It's hard to overstate just how furious conservatives were in February after hearing President Obama's remarks at the National Prayer Breakfast. I'll be curious to see how many of them are equally livid with Pope Francis today.
Nearly eight months ago, the president noted that while many faith communities around the world are “inspiring people to lift up one another,” we also see “faith being twisted and distorted, used as a wedge – or, worse, sometimes used as a weapon.” The president explained that no faith tradition is immune and every religion, including his own, has chapters its adherents are not proud of.
“Humanity has been grappling with these questions throughout human history," he said. "And lest we [Christians] get on our high horse and think this is unique to some other place, remember that during the Crusades and the Inquisition, people committed terrible deeds in the name of Christ. In our home country, slavery and Jim Crow all too often was justified in the name of Christ.... So this is not unique to one group or one religion. There is a tendency in us, a sinful tendency that can pervert and distort our faith.”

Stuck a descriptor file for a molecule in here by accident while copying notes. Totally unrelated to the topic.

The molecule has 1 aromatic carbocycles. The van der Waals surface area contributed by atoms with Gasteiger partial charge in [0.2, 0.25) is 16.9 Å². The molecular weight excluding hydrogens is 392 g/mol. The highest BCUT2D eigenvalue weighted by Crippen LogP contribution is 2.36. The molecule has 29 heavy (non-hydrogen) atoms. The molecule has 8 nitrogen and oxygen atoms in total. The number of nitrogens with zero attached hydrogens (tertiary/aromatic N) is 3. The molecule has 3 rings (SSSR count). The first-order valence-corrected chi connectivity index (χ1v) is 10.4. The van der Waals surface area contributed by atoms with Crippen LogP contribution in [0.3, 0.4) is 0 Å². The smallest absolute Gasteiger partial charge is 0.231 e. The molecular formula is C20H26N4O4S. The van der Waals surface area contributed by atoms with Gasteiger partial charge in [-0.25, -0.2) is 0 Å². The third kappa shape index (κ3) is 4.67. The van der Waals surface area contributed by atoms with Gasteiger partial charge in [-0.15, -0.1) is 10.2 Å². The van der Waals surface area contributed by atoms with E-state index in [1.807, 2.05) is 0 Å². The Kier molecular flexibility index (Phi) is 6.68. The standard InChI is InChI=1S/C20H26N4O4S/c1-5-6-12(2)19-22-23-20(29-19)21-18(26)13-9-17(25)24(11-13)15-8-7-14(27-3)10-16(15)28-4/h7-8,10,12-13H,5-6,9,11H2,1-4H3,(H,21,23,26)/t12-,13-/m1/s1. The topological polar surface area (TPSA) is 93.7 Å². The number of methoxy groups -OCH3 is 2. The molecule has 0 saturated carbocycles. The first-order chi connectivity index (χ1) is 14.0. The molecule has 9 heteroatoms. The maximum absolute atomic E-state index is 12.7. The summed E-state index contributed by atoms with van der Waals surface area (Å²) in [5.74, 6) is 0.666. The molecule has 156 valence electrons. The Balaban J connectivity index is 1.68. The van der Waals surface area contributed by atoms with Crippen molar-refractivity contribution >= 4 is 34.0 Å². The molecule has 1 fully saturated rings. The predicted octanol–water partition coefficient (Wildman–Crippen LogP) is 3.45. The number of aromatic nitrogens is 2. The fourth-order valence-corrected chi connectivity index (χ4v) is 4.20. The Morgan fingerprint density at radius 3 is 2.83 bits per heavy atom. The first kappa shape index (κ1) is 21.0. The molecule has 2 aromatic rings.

Conservatives, quite content atop their high horse, were disgusted. Just this week, we saw Sen. Ted Cruz (R-Texas) continue to whine about the Prayer Breakfast remarks, pointing the speech as evidence of the president serving as an "apologist for radical Islamic terrorists."
But take a moment to consider what Pope Francis said this morning during his address to Congress.
"Our world is increasingly a place of violent conflict, hatred and brutal atrocities, committed even in the name of God and of religion. We know that no religion is immune from forms of individual delusion or ideological extremism. This means that we must be especially attentive to every type of fundamentalism, whether religious or of any other kind. A delicate balance is required to combat violence perpetrated in the name of a religion, an ideology or an economic system, while also safeguarding religious freedom, intellectual freedom and individual freedoms."